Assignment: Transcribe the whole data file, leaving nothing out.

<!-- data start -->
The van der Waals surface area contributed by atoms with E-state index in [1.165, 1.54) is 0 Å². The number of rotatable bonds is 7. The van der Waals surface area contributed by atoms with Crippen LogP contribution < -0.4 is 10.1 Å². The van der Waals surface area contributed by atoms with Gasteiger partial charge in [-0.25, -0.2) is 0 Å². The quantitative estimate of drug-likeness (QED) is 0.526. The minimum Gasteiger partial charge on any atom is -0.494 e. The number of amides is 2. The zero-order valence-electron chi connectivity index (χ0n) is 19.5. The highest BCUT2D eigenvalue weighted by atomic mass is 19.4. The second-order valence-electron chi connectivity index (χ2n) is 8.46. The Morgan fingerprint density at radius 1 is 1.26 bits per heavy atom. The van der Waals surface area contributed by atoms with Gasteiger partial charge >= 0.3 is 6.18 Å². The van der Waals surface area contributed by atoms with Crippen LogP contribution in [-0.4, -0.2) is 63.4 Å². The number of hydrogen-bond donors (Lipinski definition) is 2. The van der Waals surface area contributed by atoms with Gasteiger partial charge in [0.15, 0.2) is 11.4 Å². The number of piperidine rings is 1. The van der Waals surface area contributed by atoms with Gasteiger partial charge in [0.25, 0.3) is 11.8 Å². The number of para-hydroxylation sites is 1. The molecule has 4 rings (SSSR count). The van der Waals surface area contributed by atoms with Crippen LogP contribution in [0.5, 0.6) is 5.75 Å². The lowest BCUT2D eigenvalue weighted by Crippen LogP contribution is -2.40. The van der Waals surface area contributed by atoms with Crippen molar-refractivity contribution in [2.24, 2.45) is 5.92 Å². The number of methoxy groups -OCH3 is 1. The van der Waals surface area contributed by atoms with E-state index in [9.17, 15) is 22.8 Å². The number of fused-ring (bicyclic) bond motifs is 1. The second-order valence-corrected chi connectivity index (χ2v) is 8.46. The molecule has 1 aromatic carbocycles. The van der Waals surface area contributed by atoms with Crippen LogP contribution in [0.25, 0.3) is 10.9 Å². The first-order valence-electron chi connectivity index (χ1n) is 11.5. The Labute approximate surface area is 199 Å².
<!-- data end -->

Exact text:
The van der Waals surface area contributed by atoms with E-state index in [1.165, 1.54) is 0 Å². The number of rotatable bonds is 7. The van der Waals surface area contributed by atoms with Crippen LogP contribution < -0.4 is 10.1 Å². The van der Waals surface area contributed by atoms with Gasteiger partial charge in [-0.25, -0.2) is 0 Å². The quantitative estimate of drug-likeness (QED) is 0.526. The minimum Gasteiger partial charge on any atom is -0.494 e. The number of amides is 2. The zero-order valence-electron chi connectivity index (χ0n) is 19.5. The highest BCUT2D eigenvalue weighted by atomic mass is 19.4. The second-order valence-electron chi connectivity index (χ2n) is 8.46. The Morgan fingerprint density at radius 1 is 1.26 bits per heavy atom. The van der Waals surface area contributed by atoms with Gasteiger partial charge >= 0.3 is 6.18 Å². The van der Waals surface area contributed by atoms with Crippen LogP contribution in [-0.4, -0.2) is 63.4 Å². The number of hydrogen-bond donors (Lipinski definition) is 2. The van der Waals surface area contributed by atoms with Gasteiger partial charge in [0.15, 0.2) is 11.4 Å². The number of piperidine rings is 1. The van der Waals surface area contributed by atoms with Gasteiger partial charge in [0.25, 0.3) is 11.8 Å². The number of para-hydroxylation sites is 1. The molecule has 4 rings (SSSR count). The van der Waals surface area contributed by atoms with Crippen LogP contribution in [0.5, 0.6) is 5.75 Å². The lowest BCUT2D eigenvalue weighted by Crippen LogP contribution is -2.40. The van der Waals surface area contributed by atoms with Crippen molar-refractivity contribution in [2.24, 2.45) is 5.92 Å². The number of methoxy groups -OCH3 is 1. The van der Waals surface area contributed by atoms with E-state index in [9.17, 15) is 22.8 Å². The number of fused-ring (bicyclic) bond motifs is 1. The second-order valence-corrected chi connectivity index (χ2v) is 8.46. The molecule has 1 aromatic carbocycles. The van der Waals surface area contributed by atoms with Crippen LogP contribution in [0.25, 0.3) is 10.9 Å². The first-order valence-electron chi connectivity index (χ1n) is 11.5. The Labute approximate surface area is 199 Å².